Not every tooth with root canal filling needs a crown. Front teeth and cheek teeth like pre-molars are generally okay with a good white filling material placed unless there’s been a terrible breakdown of the body of the tooth.
Inlays and onlays are necessary to fix the big chewers or the molar teeth at the back. Root canal procedure by itself doesn’t weaken the tooth that much. It’s estimated to cause about 3% reduction in the strength of the tooth. However, teeth that require root canal filling often have very large cavities in them.
If you then take another 3% as the reduction of strength in the tooth, as a result of loss of tooth structure, then you only have half the strength of the tooth left. The risk then is that by chewing all the time and cleansing our teeth at night, we get a vertical fracture running through the root. If this happens, the tooth is lost.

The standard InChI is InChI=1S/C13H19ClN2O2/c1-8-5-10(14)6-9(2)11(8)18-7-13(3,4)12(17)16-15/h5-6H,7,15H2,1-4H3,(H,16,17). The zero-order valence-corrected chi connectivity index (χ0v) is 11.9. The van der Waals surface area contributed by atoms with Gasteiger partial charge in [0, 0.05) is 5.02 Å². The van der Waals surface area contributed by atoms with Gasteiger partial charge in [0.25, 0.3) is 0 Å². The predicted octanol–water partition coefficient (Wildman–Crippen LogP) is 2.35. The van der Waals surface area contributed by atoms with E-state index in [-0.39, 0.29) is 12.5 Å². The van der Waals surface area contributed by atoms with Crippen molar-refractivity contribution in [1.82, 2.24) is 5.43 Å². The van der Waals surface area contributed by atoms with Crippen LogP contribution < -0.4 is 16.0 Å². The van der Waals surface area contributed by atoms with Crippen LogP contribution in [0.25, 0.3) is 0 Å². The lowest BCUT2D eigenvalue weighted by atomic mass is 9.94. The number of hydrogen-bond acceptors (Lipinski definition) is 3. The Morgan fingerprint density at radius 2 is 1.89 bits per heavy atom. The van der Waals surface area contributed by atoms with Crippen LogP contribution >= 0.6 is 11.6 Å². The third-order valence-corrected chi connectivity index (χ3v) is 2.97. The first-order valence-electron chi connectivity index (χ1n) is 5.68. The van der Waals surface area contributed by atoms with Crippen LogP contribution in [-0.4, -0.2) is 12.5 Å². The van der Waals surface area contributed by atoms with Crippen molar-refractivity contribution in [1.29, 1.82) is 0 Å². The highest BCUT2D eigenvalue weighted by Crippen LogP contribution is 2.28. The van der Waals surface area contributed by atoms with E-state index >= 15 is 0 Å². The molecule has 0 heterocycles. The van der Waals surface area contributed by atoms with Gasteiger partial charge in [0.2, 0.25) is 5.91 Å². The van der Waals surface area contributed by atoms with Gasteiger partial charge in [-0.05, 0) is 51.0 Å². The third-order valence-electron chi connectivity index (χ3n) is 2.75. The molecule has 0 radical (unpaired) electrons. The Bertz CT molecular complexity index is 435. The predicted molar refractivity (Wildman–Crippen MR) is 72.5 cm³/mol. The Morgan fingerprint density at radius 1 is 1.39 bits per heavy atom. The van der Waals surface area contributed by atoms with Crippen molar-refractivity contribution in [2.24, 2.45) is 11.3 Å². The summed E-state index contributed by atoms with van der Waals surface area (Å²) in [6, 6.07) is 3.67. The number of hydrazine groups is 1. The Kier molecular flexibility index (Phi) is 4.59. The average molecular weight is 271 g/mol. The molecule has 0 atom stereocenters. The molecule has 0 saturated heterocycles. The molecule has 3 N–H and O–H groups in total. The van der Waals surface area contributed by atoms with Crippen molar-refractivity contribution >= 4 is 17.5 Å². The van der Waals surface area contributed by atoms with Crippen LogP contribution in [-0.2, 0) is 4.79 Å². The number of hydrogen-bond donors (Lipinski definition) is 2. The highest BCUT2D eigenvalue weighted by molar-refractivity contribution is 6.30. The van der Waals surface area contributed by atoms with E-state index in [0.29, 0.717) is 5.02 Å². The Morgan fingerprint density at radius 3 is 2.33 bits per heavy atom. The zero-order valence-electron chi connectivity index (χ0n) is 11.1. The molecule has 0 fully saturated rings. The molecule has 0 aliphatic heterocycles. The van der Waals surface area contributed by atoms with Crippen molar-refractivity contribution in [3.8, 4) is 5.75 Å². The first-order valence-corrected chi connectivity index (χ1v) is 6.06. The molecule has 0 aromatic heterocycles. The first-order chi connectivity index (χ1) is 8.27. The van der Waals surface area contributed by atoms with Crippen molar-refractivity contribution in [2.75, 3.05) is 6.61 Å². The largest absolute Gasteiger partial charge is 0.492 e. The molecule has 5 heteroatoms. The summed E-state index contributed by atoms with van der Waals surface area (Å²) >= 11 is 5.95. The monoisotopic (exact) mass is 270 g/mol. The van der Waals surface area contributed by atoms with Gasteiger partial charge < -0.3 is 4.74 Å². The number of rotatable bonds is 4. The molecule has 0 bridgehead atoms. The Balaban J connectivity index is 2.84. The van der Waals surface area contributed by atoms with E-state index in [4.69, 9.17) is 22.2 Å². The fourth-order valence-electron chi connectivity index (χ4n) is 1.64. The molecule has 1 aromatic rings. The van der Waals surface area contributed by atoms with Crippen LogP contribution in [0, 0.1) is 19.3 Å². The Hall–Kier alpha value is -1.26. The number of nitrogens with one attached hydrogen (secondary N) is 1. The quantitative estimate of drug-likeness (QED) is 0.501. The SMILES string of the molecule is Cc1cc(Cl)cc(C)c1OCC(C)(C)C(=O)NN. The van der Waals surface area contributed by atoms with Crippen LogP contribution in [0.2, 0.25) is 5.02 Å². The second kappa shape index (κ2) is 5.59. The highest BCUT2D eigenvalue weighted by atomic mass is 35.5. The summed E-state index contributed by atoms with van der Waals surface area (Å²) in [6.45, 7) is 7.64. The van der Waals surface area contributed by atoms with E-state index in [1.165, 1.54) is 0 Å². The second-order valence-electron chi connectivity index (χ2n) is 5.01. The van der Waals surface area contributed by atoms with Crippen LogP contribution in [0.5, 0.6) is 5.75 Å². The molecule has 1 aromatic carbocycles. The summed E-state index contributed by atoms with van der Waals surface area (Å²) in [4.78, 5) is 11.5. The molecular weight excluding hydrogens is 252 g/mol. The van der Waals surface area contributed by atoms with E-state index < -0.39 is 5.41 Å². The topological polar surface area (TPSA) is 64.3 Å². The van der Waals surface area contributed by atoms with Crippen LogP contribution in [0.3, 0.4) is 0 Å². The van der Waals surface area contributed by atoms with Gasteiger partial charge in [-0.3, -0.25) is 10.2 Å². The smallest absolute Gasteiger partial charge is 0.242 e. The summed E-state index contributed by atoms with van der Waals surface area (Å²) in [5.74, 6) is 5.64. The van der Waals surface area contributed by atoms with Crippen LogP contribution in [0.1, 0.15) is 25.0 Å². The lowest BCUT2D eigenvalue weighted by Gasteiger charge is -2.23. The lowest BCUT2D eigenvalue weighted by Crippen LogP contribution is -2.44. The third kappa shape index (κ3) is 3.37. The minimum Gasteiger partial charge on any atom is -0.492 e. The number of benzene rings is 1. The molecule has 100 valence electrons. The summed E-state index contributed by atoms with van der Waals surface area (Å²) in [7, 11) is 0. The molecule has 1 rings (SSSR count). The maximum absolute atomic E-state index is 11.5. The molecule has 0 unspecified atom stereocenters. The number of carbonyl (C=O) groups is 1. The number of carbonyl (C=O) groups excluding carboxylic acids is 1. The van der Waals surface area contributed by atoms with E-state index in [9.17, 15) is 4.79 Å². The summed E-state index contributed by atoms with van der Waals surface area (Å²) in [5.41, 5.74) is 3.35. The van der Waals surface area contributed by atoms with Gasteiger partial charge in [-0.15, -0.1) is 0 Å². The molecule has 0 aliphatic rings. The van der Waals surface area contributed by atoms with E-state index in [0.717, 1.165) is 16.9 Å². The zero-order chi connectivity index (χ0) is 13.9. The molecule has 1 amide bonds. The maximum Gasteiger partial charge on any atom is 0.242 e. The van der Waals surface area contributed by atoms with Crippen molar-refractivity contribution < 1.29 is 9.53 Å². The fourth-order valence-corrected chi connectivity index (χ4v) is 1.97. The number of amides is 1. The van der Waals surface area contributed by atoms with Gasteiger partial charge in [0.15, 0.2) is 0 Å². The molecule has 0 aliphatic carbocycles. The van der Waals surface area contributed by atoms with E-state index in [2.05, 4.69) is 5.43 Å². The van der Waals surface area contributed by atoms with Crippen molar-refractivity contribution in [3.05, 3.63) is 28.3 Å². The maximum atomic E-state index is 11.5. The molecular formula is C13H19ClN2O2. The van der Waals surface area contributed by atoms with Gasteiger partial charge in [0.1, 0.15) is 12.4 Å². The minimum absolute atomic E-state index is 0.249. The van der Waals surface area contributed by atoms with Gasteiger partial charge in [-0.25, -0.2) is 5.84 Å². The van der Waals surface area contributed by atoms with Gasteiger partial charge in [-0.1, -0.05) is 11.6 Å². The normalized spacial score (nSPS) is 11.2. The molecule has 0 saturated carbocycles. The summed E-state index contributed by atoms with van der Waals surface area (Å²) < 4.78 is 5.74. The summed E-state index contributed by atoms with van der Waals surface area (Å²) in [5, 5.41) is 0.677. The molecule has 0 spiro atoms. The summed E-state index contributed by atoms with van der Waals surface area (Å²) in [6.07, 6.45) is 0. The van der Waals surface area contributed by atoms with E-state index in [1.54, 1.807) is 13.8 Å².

To prevent that, we usually recommend you have what we call the cusp coverage restoration. It doesn’t have to be a crown; it can be an onlay with some gold pasted on top of the tooth, or it can be a full coverage tooth coloured crown if you want to have aesthetics.
You want something to hold the tooth together like the metal straps of a wooden barrel, so if you chew hard food or sleep after cleansing your teeth, you don’t have this destructive separating force going down through the tooth.